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An Introduction to Short Selling

Short selling is important to a variety of market participants. Investors use short positions to express a view that a security, such as a stock, is overvalued or to hedge against risk. Pension funds, mutual funds, and endowments earn returns by lending stocks to short sellers, and market makers facilitate the buying and selling of stocks. Short selling is a big part of the market, accounting for nearly 50 percent of the volume of trading in listed equity shares. Short selling is employed widely. It contributes to overall market quality, dampens volatility, and promotes fraud detection and capital formation.

MFA’s short selling white paper provides an in-depth look at the practice, explaining what it is and how, through appropriate regulation, it leads to healthier markets.

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How Does Short Selling Benefit Financial Markets?

Price Efficiency

Price efficiency is a measure of how accurately market prices reflect available information. A stock’s price is deemed to be efficient if it accurately reflects market participants’ collective opinion of its fundamental value. An efficient price would reflect both optimistic and pessimistic investor opinions. At the end of the day, short selling allows stock prices to be more accurate.

Market Stability

Markets are more stable when there is ample liquidity. Liquidity is the ability of trades to occur in reasonably large amounts at or near the market price. Short selling supplies liquidity and reduces volatility when short sellers trade in the opposite direction of price movements. It is a widely held misconception that short selling increases market volatility during times of extreme market stress, leading to accelerated declines in prices.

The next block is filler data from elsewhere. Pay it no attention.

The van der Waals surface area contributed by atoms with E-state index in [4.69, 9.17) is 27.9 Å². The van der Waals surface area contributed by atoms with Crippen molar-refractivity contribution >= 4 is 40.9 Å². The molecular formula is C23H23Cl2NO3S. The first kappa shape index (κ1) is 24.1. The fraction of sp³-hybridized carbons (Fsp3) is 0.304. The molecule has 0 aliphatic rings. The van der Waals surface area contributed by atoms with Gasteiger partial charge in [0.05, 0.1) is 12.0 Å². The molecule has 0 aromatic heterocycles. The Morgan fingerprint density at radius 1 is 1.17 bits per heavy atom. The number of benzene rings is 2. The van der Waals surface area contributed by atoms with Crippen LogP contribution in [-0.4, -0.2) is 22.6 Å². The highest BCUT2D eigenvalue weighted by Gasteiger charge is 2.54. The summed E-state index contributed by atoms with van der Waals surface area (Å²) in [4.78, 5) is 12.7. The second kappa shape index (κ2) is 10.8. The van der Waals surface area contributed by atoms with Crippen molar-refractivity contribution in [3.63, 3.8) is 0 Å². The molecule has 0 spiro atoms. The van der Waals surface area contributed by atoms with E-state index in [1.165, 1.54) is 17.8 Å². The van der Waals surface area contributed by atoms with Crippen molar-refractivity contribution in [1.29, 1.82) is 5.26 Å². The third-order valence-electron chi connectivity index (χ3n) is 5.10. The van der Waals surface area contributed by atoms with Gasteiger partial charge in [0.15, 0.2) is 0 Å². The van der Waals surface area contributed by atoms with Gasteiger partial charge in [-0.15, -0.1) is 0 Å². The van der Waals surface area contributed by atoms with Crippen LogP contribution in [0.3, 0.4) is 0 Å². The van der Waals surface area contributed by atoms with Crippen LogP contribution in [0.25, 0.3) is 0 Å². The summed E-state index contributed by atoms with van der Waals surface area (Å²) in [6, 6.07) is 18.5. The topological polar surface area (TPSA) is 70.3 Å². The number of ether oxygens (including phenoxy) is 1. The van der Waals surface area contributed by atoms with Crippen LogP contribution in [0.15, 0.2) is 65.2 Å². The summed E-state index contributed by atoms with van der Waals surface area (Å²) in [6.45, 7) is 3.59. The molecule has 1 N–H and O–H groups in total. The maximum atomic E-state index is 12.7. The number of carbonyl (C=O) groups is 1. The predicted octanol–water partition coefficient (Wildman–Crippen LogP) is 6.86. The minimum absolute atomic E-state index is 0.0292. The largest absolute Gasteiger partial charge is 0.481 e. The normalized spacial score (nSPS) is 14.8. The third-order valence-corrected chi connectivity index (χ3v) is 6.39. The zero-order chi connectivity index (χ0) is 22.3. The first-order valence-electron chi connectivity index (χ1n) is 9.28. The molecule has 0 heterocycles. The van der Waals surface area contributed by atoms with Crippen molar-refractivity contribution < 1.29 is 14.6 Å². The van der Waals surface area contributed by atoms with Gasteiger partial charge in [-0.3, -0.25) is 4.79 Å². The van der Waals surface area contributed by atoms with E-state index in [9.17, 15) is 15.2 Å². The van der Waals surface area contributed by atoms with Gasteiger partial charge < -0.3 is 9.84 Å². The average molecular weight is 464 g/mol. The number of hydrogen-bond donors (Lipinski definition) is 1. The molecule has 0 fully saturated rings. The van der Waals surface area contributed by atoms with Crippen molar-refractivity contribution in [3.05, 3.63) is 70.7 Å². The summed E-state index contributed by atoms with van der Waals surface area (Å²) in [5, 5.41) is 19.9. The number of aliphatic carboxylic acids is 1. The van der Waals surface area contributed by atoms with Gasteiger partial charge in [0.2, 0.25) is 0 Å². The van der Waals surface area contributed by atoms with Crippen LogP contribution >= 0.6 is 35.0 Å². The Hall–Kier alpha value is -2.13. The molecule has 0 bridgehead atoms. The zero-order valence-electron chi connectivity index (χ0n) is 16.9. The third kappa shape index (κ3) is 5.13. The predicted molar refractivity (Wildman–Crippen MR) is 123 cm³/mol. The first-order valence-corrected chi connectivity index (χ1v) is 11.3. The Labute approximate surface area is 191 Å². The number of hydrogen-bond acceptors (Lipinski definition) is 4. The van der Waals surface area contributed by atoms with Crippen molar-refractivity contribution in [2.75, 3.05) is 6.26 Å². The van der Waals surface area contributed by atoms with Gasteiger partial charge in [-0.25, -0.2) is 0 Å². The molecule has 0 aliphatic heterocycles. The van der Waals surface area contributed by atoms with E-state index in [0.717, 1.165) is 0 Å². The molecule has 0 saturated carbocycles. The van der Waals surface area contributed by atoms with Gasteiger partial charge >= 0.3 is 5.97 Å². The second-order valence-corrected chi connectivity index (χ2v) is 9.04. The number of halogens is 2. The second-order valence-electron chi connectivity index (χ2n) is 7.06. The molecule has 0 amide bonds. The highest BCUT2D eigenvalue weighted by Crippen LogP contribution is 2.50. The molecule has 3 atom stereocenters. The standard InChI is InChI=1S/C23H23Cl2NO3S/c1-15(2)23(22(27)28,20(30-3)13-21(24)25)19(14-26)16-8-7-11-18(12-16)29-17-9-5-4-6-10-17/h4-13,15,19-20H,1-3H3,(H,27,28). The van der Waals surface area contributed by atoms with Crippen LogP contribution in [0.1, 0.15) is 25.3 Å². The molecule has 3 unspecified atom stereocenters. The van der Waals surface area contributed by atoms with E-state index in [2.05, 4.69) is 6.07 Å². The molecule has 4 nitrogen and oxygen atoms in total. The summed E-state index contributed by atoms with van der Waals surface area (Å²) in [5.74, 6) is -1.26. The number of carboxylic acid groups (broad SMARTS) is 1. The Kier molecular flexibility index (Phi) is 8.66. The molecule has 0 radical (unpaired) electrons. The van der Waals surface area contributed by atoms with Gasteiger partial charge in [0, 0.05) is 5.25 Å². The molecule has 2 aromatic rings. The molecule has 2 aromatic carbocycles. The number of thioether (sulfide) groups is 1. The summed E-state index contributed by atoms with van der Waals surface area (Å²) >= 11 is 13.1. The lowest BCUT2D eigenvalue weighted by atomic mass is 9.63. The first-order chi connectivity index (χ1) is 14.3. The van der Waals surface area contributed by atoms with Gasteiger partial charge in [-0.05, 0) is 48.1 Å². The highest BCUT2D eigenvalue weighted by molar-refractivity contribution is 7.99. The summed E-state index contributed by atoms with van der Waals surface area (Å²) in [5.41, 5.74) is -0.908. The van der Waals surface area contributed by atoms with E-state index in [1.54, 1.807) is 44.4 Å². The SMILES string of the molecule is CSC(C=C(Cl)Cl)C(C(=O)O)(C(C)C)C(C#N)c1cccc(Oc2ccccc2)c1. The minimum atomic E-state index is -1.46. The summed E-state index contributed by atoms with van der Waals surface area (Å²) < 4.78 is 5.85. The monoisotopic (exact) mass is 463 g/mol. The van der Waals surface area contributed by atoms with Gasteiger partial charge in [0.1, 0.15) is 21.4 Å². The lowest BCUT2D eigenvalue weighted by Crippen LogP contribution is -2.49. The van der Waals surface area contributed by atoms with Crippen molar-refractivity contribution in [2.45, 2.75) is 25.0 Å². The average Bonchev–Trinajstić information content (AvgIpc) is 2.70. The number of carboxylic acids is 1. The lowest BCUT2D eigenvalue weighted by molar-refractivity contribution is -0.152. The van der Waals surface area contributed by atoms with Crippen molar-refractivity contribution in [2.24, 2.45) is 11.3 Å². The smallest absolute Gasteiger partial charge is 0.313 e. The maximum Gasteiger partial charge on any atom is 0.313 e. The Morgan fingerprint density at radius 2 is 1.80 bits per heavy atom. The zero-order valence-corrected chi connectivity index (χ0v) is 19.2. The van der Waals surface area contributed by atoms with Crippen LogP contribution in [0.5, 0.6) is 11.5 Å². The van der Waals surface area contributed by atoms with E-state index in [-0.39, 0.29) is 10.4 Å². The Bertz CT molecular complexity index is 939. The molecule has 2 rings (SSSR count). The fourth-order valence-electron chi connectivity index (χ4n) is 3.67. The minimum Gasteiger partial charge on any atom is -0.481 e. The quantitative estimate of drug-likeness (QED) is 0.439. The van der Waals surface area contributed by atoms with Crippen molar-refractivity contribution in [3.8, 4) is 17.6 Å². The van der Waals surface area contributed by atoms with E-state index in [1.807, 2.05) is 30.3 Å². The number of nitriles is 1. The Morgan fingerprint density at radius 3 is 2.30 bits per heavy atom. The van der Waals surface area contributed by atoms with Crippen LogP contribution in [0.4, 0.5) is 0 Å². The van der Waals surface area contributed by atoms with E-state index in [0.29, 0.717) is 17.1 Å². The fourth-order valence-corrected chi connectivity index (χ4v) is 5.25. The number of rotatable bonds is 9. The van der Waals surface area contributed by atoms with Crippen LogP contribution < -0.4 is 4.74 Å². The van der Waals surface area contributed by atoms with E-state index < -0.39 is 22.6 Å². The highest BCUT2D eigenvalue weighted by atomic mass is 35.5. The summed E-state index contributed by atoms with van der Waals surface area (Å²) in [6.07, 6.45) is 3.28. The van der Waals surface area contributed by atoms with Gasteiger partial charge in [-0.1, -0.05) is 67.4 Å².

In fact, the SEC finds shows that during a price decline, short sellers will often sell less, or close out their short positions by purchasing shares of the security, which offsets sales by long position holders. Short selling further promotes market stability and transparency by providing valuable indicators of risky, volatile, or overvalued stocks.

Reducing Price Bubbles

From a long-term perspective, stocks that are overvalued present a problem for the economy. The market will eventually correct the mispricing, but in the meantime, real resources may flow to the overvalued stock or industry. Perhaps the best example was the housing bubble that popped in 2008. Short selling indicated the housing market was overvalued and prevented the systemic shock caused by the 2008 crash from being even more widespread. However, the practiced faced widespread backlash and the SEC instituted a temporary ban on short selling. Research published by the New York Federal Reserve found the ban failed to stop free falling price shares and reduced market liquidity.

download the Full White Paper

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